In the course of our labor practice over the past 34 years, we have become intimately familiar with the various Northern Illinois labor unions. We have dealt with all of them. Naturally, most of these local unions are congregated in the metro Chicago area. The six country area is one of the few remaining areas in the U.S. where unions have significant strength. As we have chronicled in our reports to you over the years, union strength in the private sector is waning dramatically. However, Northern Illinois remains somewhat of an exception and, although membership numbers are declining, labor organizations still have power, at least by comparison to other areas of the country. There is particular truth to this in the construction industry. Below is a short commentary on the most important Northern Illinois labor unions.
Clients are increasingly aware of the growing number of class action lawsuits across the United States. What should the worried company owner do? The logical response is to have independent contractors (or employees) sign a contract under which they agree to mandatory arbitration of all disputes, claims or causes of action arising out of or related to the independent contractor (or employment) relationship with the Company.
On June 8, 2018 and August 24, 2018 respectively, Governor Bruce Rauner signed into law a number of amendments to the Illinois Human Rights Act which in the State of Illinois regulates discrimination claims due to a protected category, disability or sexual harassment claims.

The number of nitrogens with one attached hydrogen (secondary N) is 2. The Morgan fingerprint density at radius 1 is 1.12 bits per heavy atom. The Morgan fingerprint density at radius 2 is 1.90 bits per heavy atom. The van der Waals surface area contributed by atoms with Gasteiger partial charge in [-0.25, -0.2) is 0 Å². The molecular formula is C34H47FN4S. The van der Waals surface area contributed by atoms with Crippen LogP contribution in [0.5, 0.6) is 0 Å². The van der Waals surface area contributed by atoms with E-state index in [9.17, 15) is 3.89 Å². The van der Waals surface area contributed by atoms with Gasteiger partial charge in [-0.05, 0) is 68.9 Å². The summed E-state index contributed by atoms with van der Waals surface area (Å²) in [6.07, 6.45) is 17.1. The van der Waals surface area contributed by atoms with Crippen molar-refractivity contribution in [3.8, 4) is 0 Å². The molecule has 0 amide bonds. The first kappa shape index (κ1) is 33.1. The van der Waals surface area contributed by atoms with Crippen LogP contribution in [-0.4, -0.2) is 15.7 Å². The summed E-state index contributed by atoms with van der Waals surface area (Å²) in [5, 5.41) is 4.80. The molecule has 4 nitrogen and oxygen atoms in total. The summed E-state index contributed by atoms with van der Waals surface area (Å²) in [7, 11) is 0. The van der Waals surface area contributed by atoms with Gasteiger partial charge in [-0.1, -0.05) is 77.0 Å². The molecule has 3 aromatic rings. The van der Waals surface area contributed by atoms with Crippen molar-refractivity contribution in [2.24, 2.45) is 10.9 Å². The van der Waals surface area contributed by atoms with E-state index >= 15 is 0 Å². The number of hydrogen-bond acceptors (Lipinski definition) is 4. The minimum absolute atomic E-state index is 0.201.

Illinois is joining a growing number of States (e.g. California; Connecticut; Minnesota; New Jersey, and New York) in enacting specific legislation designated to address workplace violence in the Healthcare Industry. Effective January 1, 2019, the Health Care Violence Prevention Act (210 ILCS 160/1, et seq.) has become effective in the State of Illinois and mandates that hospitals and other healthcare providers and "custodial agencies" comply with very specific requirements aimed at protecting their workers from violence.
√ Audit compensation classifications and policies
Texas federal judge Reed O'Connor declared the Affordable Care Act invalid in a December 2018 decision that is notable but, ultimately, will likely have no impact on employers' obligations under the ACA. I'd be remiss if I didn't use this opportunity to engage in my new favorite hobby: educating employers about the ACA with the help of random southern phrases I found on Google.
Employers have a legal obligation to accommodate work-related conflicts posed by an employee's or applicant's disability or religious beliefs. This seems simple enough - be "reasonable." Yet as many business professionals and lawyers know all too well, there is a great deal of room for differences of opinion as to what constitutes a "reasonable accommodation." Considerable effort (and litigation) has gone into defining what is required under the Americans with Disabilities Act, as well as Title VII of the Civil Rights Act (for religion). For its part the EEOC has routinely pushed the envelope; it expects employers to go to great lengths to satisfy their obligation to reasonably accommodate workers. Recent cases dealing with accommodations in the form of service dogs, sign-language interpreters, extended leaves of absence and adjusted work schedules, are just some of the positions taken by the EEOC in litigation (with varying degrees of success). Here are some examples:
Employers put their companies and themselves at great legal risk (unnecessarily!) when they assume that their pregnant employees cannot do their job just because they are pregnant.